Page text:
NWCUA Regulatory Advocacy Update
October 12, 2011
October 13, 2011
NWCUA Comments on Interchange Fraud Adjustment
The Northwest Credit Union Association (NWCUA) recently filed a comment letter on the Federal Reserve Board’s proposed one-cent adjustment to debit interchange fees for large issuers not exempted from the Durbin interchange amendment. In its letter, the NWCUA again expressed dismay at the board’s plan as implemented and voiced concerns about the downward pressure this regulation will have on all debit income, including that of exempted issuers.
“The Association strongly objects to the Board’s interpretation of Congressional intent when adopting changes to the debit interchange fee structure,” the letter states. “As witnessed in other countries, such government mandates do not result in lower prices for consumers.”
The NWCUA took the opportunity to remind the board of its commitment to closely monitoring the two-tier fee system.
“Even the Board has expressed concern about the viability of a two-tier system. The Association supports the efforts of the Board to put regular monitoring of this two-tier system in place and trusts that the Board will take swift action should the system established to protect the interchange income of small issuers begin to erode or become less than effective.”
The comment also highlighted the fact that a one-cent adjustment does not begin to cover fraud prevention costs and that the board should continue to study these costs in order to implement a more informed adjustment. The Association called attention to the lack of change in retail prices in anticipation of decreased costs as promised by retailers.
The Association will remain vigilant on this issue to help monitor the impact of this misguided rule on credit unions.
As Urged by NWCUA, NCUA to Address Troubled Debt Restructuring
After repeatedly meeting with the National Credit Union Administration (NCUA) on the issue, the NWCUA is pleased to see that the NCUA will soon be taking another look at accounting for troubled debt restructurings (TDR). The NWCUA has raised this issue with the NCUA in an effort to help them truly understand the difficulties and ambiguities for credit unions when addressing loan modifications and TDRs specifically.
Credit unions expressed concerns that the complicated accounting for modified mortgages made them difficult to implement and diminished the ability to develop creative solutions for struggling members—far from the credit union mission. It is time for the NCUA to clarify these rules and ensure that credit unions (and examiners) fully understand how to account for TDRs.
The Association is pleased to see this issue back at the forefront at the NCUA and will continue to advocate on this issue to ensure adoption of a more straightforward and practical approach.
NWCUA Monitors NCUA as 2012 Budget Changes Loom
The NCUA will be taking up its 2012 budget in the coming weeks. In 2011, the NWCUA strongly objected to the NCUA’s 12 percent budget increase from 2010 levels—a total of a 27.4 percent increase from 2009. As other federal agencies are finding innovative ways to cut costs, Association leadership urged the NCUA to do the same and expressed shock at the increase.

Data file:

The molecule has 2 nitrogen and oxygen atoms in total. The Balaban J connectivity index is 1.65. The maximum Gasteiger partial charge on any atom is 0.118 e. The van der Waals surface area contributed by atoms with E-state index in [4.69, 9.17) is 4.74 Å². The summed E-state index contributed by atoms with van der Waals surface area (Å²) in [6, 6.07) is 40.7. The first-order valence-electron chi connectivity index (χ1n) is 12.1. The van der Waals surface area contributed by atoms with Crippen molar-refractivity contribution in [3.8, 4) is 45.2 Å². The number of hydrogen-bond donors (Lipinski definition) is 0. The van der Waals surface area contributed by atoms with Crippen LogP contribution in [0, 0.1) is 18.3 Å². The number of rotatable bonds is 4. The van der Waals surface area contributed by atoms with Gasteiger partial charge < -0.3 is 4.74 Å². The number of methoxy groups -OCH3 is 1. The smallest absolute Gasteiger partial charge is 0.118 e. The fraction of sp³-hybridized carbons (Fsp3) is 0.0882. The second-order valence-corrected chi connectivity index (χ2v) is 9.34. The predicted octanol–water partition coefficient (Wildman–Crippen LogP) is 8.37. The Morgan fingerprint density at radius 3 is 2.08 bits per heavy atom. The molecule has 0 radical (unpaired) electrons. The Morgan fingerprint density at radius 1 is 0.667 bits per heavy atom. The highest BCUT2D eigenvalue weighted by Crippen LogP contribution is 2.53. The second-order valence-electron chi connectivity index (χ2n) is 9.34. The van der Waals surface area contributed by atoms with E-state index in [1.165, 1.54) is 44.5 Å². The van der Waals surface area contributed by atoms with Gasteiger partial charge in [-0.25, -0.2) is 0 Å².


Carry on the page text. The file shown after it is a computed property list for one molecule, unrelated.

With the NCUA being funded entirely by credit unions and the 25-basis-point assessment from the stabilization fund, credit unions cannot continue to bear the load. While the NCUA adjusted their budget down by $2 million mid-year, the NWCUA continues to advocate for reductions, taking into account the increasing pressure on credit union budgets.
The NCUA has not provided any forecasting of their predicted budget outlays, but the NWCUA stands ready to address the issue should it again be concerning.
Don’t forget to Register for the Upcoming Fall Governmental Affairs Forum on November 2nd!
The Governmental Affairs Forum is an opportunity for strategic discussion of current legislative and regulatory issues with those who have their finger on the pulse. This forum provides attendees the invaluable opportunity to have an open and candid dialogue with regulators.
Your participation gives you a direct line to regulators and helps the NWCUA understand issues relevant to your credit union. It also allows Association staff to better communicate threats, opportunities, and concerns that may affect your credit union.
What: Fall Governmental Affairs Forum
When: Nov. 2, 12:30–3:30 p.m.
Where: NWCUA Training Room, Federal Way, Wash.
Oct. 21 Briefing for Oregon Credit Unions on Public Funds Law
On Oct. 21, DCBS is hosting their annual briefing for Oregon state-chartered credit unions. At the end of that meeting, representatives from the Treasurer’s office will be coming in to provide an introduction to the new public funds law, including an overview of timeline, participation requirements, and next steps for both state and federally chartered credit unions.
We hope that all interested Oregon credit unions will be able to participate in this briefing either in person or via teleconference. Federal charter credit unions are welcome to attend in person or by phone.
Lunch will be provided, so the NWCUA asks that you RSVP if you or someone from your credit union plans to attend so as to keep an accurate count.
What: Credit Union Briefing on Public Funds Program
When: 12:15-1:15 p.m.
Where: DCBS, Labor & Industries Building, 350 Winter St NE, Room 260, Salem
(Call-in details will be forwarded at a later date)
Click here to Register
The NWCUA Regulatory Advocacy team works with state and federal regulators to help reduce the regulatory burden on credit unions and protect the credit union movement. The Association encourages members to participate in the regulatory process. If you have any questions on these or any regulatory issues, please contact Director of Regulatory Advocacy Jaycee Winn at firstname.lastname@example.org, or at 800.995.9064 x209.